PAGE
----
Big Music Meets DataBy Nanther Thangarajah
September 11, 2015
Admit it, we're all data collectors.
We know how many minutes (or hours) our daily commutes take, on average, allowing for a standard deviation of ±1.3% because the subway system can't seem to stick to a schedule. Unscientifically collected, or not, that's data. It's all around us and we've been using it to look back and look forward longer than we care to admit.
Technology, being what it is, has changed the way we collect and interpret this data. Take Polygraph, a site that aspires to "data-driven storytelling." Their "Most Timeless Songs of All-Time" article uses data from Spotify to measure the popularity of music. They go so far as to assert that Blackstreet's "No Diggity" is timeless—using data, of course.
They look at which songs from the 90’s were the most played in 2014 on Spotify and, using a horizontal scale, plot the songs based on popularity with embedded audio samples. I was on this chart a while, just reminiscing and maybe regretting some of my music preferences at the time, just a little bit (I make no apologies for the Spice Girls, though).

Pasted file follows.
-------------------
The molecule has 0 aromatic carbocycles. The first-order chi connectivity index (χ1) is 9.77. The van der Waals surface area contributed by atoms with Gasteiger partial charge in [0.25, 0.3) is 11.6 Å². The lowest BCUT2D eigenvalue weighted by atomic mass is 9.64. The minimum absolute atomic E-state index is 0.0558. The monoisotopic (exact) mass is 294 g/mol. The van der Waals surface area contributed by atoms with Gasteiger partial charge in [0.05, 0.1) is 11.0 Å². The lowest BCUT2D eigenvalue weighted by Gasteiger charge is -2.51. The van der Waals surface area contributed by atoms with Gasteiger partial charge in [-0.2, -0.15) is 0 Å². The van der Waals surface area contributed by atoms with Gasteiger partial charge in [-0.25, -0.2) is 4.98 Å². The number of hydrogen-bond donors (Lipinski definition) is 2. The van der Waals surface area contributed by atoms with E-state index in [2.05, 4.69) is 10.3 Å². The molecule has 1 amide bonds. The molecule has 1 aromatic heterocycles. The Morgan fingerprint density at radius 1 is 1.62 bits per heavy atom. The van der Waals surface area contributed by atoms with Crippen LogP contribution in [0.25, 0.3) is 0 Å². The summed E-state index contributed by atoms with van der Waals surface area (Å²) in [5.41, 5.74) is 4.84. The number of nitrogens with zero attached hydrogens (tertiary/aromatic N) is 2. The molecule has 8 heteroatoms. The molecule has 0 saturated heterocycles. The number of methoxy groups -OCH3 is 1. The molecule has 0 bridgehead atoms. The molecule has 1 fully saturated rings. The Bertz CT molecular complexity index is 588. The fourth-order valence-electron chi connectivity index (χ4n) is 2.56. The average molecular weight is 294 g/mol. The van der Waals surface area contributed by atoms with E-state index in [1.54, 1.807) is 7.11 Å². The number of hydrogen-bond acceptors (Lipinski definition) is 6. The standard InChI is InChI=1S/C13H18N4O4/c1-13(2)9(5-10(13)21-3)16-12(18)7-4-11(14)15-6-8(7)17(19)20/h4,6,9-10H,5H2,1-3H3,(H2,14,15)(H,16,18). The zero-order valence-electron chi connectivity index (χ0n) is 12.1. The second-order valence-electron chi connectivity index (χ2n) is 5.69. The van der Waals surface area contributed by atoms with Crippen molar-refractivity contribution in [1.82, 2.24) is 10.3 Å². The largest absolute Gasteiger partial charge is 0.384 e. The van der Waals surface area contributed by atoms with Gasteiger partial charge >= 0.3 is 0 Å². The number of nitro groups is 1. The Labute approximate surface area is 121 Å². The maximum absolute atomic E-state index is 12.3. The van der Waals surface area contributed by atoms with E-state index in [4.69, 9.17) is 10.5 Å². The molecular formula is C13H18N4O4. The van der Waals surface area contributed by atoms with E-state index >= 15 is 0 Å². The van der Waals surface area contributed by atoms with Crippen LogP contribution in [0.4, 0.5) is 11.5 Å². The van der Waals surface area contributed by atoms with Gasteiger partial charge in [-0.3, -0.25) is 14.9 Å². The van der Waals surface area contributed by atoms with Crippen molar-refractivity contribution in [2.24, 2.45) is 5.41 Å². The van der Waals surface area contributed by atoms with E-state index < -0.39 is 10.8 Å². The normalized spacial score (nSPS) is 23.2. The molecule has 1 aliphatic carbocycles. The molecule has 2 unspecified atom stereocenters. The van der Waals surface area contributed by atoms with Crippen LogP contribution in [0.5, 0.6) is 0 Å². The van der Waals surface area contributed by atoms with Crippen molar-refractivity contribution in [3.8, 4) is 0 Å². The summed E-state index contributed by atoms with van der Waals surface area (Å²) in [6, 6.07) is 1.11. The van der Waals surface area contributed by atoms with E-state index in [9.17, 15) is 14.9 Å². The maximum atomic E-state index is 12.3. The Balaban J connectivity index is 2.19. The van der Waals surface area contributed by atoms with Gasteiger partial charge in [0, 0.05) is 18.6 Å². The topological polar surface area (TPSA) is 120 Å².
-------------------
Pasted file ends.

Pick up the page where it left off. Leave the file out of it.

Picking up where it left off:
Data is nothing without an effective way to present it and reveal the story it wants to tell you. Sometimes there are many stories. And sometimes, there's only one, and it might not even have a happy ending. Case in point, if you scroll further down to look at the other charts and read the accompanying copy, you too will agree that past popularity of any song or artist is no predictor of future popularity. The data doesn't lie.
I love how the varied data is presented and interpreted, and how you can have some control about the parameters, like with the "Present-day Popularity of Five Decades of Music" chart. You can see the whole list, or simply select a particular decade, artist or song. I mean, why isn't the Spice Girls' "Too Much" ranked higher?!?
The charts aren't the only things great about this site. They've embedded audio samples within the copy to provide as full an audio picture as possible—styles, tastes and popularity. The site demands exploring and presents new insight at every turn, uh, click. Finally, they use data from 2013's hits to predict longevity of hits from that year. Time will tell, I suppose.
Music means so much to so many of us, at a level impossible to quantify. But for the data nerds amongst us, sites like Polygraph give us a whole new way to appreciate it.